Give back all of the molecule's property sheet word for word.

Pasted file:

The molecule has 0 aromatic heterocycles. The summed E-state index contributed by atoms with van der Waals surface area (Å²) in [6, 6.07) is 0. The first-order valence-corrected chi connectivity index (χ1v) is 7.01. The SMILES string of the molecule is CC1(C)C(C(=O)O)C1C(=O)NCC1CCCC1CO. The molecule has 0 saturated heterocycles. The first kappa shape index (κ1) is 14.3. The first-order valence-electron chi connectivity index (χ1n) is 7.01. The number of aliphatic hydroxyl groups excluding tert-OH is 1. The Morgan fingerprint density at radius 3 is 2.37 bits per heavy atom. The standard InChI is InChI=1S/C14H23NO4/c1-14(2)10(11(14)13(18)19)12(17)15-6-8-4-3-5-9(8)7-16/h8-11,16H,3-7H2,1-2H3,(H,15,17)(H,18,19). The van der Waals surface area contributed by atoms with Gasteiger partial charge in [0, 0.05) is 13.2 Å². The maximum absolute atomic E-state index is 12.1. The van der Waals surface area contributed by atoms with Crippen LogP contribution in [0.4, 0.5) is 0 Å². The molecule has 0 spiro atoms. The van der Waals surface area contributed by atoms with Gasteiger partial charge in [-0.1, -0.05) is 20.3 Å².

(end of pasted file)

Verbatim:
The molecule has 0 aromatic heterocycles. The summed E-state index contributed by atoms with van der Waals surface area (Å²) in [6, 6.07) is 0. The first-order valence-corrected chi connectivity index (χ1v) is 7.01. The SMILES string of the molecule is CC1(C)C(C(=O)O)C1C(=O)NCC1CCCC1CO. The molecule has 0 saturated heterocycles. The first kappa shape index (κ1) is 14.3. The first-order valence-electron chi connectivity index (χ1n) is 7.01. The number of aliphatic hydroxyl groups excluding tert-OH is 1. The Morgan fingerprint density at radius 3 is 2.37 bits per heavy atom. The standard InChI is InChI=1S/C14H23NO4/c1-14(2)10(11(14)13(18)19)12(17)15-6-8-4-3-5-9(8)7-16/h8-11,16H,3-7H2,1-2H3,(H,15,17)(H,18,19). The van der Waals surface area contributed by atoms with Gasteiger partial charge in [0, 0.05) is 13.2 Å². The maximum absolute atomic E-state index is 12.1. The van der Waals surface area contributed by atoms with Crippen LogP contribution in [0.4, 0.5) is 0 Å². The molecule has 0 spiro atoms. The van der Waals surface area contributed by atoms with Gasteiger partial charge in [-0.1, -0.05) is 20.3 Å².